Linda Mugabi was hired to run a foreign embassy’s social media accounts and despite being qualified for the job, she like did not perform as expected. She says her supervisor thought her to be too luckluster and that she was too slow in catching up with the organisation’s culture.
In 2017, Ms Joanitah Ndagire travelled to Muscat Oman for employment but her contract was terminated because she failed to live up to the employer’s expectations.
She says some of the difficulties she faced while working were because she had not received prior training.
In retrospect, she thinks going through training would have enabled her perform her duties.
Many workers abroad or within the country fail to perform stipulated duties for one reason or another.
Many have fallen victim to breach of contract and some have ended up in jail for the same. There are many reasons why pursuit for employment could have a disastrous end. It could be mistreatment from employers, unrealistic expectations, work overload, to mention but a few.
But underneath all these is the fact that workers are never given pre-posting training. This training is important because sometimes, for instance if one is travelling abroad for work, there is bound to be cultural shock, weather differences, dress code regulations and others.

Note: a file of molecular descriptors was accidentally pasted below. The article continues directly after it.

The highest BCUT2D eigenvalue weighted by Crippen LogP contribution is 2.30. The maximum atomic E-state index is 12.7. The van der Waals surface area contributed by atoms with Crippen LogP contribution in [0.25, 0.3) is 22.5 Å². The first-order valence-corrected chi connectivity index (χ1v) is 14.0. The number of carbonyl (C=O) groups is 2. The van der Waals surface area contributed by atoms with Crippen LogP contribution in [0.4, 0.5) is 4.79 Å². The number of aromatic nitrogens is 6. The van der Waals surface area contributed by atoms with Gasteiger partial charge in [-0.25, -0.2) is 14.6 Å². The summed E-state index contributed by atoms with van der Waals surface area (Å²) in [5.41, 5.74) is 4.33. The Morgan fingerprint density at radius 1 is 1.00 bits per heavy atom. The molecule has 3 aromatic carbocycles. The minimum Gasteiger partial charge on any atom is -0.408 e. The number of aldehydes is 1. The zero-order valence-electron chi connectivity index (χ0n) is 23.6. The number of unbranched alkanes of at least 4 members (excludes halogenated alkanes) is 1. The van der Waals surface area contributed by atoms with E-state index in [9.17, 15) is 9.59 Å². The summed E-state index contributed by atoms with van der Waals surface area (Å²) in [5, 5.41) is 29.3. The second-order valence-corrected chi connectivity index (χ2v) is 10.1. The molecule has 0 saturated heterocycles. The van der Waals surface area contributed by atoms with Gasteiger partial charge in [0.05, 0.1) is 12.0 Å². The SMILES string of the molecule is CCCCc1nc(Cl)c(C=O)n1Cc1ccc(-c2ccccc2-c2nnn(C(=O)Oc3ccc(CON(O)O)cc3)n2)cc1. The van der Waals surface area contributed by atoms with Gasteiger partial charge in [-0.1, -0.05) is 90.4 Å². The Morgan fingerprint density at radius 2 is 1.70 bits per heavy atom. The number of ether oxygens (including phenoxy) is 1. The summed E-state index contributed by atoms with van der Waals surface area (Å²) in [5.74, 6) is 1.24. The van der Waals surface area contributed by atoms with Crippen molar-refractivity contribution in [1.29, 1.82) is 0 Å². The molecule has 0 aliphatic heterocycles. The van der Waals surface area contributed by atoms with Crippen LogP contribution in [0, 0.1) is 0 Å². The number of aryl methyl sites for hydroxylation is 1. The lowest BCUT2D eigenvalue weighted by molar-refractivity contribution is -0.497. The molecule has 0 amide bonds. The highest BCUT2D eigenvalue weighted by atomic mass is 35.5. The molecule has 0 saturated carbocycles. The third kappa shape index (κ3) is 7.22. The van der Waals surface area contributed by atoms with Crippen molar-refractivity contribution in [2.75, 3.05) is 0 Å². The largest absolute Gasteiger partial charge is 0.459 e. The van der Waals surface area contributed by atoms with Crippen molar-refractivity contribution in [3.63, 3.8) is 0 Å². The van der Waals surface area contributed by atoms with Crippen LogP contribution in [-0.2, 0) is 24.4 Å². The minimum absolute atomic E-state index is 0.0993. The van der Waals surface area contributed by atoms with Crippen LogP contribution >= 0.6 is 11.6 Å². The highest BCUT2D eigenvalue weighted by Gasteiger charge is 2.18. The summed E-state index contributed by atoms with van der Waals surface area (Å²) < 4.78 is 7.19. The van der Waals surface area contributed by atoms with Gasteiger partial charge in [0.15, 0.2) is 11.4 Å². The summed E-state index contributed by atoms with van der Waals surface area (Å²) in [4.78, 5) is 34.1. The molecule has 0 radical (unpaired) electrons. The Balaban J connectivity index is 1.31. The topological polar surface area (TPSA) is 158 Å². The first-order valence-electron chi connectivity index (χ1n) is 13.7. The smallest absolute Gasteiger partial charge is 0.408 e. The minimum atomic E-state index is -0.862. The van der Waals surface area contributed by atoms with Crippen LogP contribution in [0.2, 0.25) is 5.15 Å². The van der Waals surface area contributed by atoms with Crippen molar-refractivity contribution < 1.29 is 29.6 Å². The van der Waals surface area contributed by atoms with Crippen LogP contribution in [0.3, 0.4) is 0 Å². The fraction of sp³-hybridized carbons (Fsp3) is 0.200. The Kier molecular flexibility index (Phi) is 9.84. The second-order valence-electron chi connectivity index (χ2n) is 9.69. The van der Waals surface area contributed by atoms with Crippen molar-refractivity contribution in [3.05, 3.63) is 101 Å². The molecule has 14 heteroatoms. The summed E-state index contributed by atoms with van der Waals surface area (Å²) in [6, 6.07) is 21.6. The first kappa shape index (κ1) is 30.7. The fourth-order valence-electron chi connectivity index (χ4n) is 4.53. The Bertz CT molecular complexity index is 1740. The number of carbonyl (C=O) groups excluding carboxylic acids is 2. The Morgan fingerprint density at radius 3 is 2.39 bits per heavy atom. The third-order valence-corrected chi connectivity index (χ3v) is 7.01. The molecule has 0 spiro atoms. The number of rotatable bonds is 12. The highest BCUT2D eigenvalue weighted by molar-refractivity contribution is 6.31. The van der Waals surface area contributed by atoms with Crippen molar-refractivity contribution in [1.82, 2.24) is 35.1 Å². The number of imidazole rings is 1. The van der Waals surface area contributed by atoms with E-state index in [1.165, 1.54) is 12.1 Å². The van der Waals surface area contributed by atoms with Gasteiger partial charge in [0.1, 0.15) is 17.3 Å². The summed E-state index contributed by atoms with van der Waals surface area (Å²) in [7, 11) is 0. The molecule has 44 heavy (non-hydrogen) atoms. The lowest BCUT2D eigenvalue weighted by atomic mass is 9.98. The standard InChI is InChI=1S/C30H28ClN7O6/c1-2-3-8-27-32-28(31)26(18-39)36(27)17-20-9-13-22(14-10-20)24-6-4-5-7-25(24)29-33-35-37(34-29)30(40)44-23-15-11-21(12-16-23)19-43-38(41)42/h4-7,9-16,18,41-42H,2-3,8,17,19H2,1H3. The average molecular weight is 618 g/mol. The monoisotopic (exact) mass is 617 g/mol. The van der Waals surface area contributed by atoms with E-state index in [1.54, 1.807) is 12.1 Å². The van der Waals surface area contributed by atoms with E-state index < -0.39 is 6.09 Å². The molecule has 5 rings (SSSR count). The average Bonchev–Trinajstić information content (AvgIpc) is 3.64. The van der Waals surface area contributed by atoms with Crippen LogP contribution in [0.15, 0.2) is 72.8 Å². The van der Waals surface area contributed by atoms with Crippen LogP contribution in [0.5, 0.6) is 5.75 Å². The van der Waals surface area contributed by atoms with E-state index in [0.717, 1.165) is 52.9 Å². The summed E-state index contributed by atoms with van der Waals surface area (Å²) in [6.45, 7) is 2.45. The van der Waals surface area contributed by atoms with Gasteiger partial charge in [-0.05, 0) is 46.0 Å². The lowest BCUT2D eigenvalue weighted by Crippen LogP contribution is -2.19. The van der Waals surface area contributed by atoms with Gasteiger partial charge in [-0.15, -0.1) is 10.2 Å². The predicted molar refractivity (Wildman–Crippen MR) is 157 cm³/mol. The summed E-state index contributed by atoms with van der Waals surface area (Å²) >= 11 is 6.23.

What basic training entails
Selected contractors should be provided with intensive training on various aspects of the job from, cultural do’s and don’ts, communication skills, workplace etiquette, an organisation’s history, how to deal with sexual harassment, bribery, etc.
Training might not solve all workplace problems but could help some workers adapt to their new surroundings and culture quickly, and therefore perform their duties as expected.
Preparing for a new job
Insist on a job description in writing.
Read your job description and make sure to understand it. Ask where duties seem unclear. This way, you will know what is expected of you.
There is nothing worse than walking into the office on your first day and realising that you’re outrageously under dressed.
Research the company
It’s a good idea to go over it again, familiarising yourself with the company, industry and what your job actually entails.
It’s always a good idea to email your new boss, prior to your start date and ask them what they’re expecting from you in your first week.
Find your new co-worker online
In this digital era, it is easy to find out a few basic details about anyone as long as they are on social media. However, don’t read up on people while at work.
Compiled from www.coburgbanks.co.uk